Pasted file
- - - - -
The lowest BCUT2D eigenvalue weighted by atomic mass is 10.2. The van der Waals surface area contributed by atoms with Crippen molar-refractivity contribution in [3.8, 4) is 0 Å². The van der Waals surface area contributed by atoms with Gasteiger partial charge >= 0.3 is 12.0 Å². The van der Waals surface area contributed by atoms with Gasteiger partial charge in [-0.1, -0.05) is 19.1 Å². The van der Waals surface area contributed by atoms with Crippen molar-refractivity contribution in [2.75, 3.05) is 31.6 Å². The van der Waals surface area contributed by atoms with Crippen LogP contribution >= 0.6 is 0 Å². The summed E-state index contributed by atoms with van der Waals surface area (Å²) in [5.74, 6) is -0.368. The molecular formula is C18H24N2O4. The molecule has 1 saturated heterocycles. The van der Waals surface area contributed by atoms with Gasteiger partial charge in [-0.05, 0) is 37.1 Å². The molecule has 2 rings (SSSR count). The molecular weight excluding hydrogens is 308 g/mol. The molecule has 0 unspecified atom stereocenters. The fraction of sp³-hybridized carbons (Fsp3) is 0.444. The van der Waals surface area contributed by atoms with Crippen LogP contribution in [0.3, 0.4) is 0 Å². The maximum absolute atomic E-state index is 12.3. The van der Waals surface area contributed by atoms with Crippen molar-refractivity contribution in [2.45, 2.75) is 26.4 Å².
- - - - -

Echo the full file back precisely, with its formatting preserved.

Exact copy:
The lowest BCUT2D eigenvalue weighted by atomic mass is 10.2. The van der Waals surface area contributed by atoms with Crippen molar-refractivity contribution in [3.8, 4) is 0 Å². The van der Waals surface area contributed by atoms with Gasteiger partial charge >= 0.3 is 12.0 Å². The van der Waals surface area contributed by atoms with Gasteiger partial charge in [-0.1, -0.05) is 19.1 Å². The van der Waals surface area contributed by atoms with Crippen molar-refractivity contribution in [2.75, 3.05) is 31.6 Å². The van der Waals surface area contributed by atoms with Crippen LogP contribution >= 0.6 is 0 Å². The summed E-state index contributed by atoms with van der Waals surface area (Å²) in [5.74, 6) is -0.368. The molecular formula is C18H24N2O4. The molecule has 1 saturated heterocycles. The van der Waals surface area contributed by atoms with Gasteiger partial charge in [-0.05, 0) is 37.1 Å². The molecule has 2 rings (SSSR count). The molecular weight excluding hydrogens is 308 g/mol. The molecule has 0 unspecified atom stereocenters. The fraction of sp³-hybridized carbons (Fsp3) is 0.444. The van der Waals surface area contributed by atoms with Crippen LogP contribution in [0.3, 0.4) is 0 Å². The maximum absolute atomic E-state index is 12.3. The van der Waals surface area contributed by atoms with Crippen molar-refractivity contribution in [2.45, 2.75) is 26.4 Å².